The Pan American Health Organization (PAHO) Director Carissa F. Etienne has warned countries that it is too soon to lower their guard as the world reaches two years since the it designated COVID-19 a pandemic.
In many parts of the Americas, public health authorities are lifting restrictions.
“When places relax measures at the wrong moment, transmission spikes dangerously and we lose more lives,” Dr. Etienne said in a media briefing Wednesday.
As a result, she urges countries to base decisions on risk assessments and health data and tighten public health guidance if cases go up.
“COVID-19 is likely to be here to stay. We must learn to live with this virus, and quickly adapt to new changes,” the PAHO Director added.
Reflecting on the past two years of the pandemic, Dr. Etienne said that the Americas region had been hit harder than any other region globally, with more than 2.6 million lives lost – half of all global deaths.
“This is a tragedy of enormous proportions, and its effects will be felt for years to come,” the PAHO Director observed.
She also warned that “the pandemic is still a threat today,” with countries experiencing record numbers of new infections during the Omicron wave.
“We all want the pandemic to be over, but optimism alone cannot control the virus,” she said, calling for countries to keep a “finger on the pulse.”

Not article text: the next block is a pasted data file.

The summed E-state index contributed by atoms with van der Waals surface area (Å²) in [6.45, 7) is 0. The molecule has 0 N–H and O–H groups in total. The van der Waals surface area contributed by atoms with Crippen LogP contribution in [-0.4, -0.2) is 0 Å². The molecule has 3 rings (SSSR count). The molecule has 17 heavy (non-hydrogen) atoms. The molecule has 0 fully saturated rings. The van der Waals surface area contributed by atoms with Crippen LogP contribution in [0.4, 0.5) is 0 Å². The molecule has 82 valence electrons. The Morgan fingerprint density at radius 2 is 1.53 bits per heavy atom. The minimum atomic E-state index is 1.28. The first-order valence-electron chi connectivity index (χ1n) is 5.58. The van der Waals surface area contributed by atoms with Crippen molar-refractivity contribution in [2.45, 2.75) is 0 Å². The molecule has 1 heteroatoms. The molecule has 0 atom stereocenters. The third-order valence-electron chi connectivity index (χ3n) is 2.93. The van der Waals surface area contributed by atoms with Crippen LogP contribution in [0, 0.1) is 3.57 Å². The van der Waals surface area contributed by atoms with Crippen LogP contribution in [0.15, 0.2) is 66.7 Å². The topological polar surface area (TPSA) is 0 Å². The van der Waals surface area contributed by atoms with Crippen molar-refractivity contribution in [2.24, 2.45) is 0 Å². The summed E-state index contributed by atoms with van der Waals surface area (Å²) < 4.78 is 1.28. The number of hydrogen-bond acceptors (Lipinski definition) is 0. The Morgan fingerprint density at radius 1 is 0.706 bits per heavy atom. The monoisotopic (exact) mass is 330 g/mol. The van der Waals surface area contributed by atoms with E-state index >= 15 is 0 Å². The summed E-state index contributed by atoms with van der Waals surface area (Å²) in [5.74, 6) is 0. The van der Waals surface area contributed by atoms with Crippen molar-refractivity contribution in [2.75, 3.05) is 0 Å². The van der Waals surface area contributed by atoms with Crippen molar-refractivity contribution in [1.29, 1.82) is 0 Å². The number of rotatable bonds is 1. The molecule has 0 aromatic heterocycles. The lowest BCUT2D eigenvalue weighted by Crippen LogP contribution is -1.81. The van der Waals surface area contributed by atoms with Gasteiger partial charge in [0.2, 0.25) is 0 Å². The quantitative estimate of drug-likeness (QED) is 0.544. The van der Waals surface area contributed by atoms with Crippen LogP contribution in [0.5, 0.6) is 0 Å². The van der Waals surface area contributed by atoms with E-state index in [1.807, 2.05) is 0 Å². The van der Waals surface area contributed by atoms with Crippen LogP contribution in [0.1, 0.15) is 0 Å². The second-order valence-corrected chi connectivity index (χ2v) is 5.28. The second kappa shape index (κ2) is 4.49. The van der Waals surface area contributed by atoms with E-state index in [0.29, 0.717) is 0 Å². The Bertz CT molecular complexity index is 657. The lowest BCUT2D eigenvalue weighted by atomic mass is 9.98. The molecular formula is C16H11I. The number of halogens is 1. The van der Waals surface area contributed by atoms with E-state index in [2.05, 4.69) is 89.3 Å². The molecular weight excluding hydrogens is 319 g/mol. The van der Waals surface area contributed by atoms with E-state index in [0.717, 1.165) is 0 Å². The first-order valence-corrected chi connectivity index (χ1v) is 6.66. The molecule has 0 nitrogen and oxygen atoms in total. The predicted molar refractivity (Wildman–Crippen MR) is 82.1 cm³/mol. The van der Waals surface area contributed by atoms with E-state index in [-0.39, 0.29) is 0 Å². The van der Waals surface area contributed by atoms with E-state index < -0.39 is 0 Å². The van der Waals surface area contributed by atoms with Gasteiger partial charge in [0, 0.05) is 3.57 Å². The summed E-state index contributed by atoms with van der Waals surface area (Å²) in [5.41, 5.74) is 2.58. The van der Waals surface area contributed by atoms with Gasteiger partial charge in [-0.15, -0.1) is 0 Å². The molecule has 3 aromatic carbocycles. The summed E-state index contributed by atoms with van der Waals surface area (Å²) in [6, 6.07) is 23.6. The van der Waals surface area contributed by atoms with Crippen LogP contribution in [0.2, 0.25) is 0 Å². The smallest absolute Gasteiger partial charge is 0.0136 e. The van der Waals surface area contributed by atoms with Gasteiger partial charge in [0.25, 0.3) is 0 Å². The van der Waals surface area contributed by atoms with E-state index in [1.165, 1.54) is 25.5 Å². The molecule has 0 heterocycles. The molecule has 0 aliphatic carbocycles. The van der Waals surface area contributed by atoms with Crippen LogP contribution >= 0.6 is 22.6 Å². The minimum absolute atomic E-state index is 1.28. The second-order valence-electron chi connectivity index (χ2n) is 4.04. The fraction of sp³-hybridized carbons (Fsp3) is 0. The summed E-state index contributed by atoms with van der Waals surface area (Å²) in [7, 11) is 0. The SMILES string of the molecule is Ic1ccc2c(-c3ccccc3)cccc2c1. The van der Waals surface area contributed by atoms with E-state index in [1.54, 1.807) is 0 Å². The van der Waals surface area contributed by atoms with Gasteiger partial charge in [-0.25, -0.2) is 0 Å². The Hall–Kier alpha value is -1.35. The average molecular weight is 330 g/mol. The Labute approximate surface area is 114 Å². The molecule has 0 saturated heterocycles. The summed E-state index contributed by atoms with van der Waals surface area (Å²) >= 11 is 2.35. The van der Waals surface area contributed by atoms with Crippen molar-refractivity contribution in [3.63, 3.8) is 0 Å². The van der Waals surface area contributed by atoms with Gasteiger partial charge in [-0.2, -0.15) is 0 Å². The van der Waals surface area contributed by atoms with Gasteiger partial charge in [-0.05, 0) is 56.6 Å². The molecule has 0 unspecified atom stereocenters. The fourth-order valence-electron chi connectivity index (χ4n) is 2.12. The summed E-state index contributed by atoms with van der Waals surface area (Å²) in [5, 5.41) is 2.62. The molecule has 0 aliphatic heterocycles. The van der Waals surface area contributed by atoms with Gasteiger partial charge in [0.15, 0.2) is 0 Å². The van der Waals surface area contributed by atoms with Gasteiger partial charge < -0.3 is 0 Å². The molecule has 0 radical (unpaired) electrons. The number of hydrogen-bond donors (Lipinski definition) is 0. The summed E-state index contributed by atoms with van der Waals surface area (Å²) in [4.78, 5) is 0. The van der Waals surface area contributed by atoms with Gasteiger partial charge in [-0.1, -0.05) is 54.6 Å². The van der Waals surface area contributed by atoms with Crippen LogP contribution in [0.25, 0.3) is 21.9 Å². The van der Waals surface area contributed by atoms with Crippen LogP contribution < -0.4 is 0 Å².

According to the PAHO boss, countries must build on lessons from the past two years to prepare for quick action and adjust public health guidance if a new variant emerges or outbreaks happen.
Etienne said they could ensure continued surveillance and make testing readily available even with low transmission.
The PAHO Director also called for countries to address the inequities that have been exacerbated by the pandemic, highlighting that in Latin America and the Caribbean, 248 million people have yet to receive a single dose of the COVID-19 vaccine, particularly those in hard to reach, rural areas and underserved communities.
“Our wins against COVID-19 show us what is possible when we work together and use the tools we know are effective,” Dr. Etienne said.
And she referenced the advances made in the fight against COVID-19 in the past year, such as public health measures to slow the spread, safe vaccines, and better treatment options.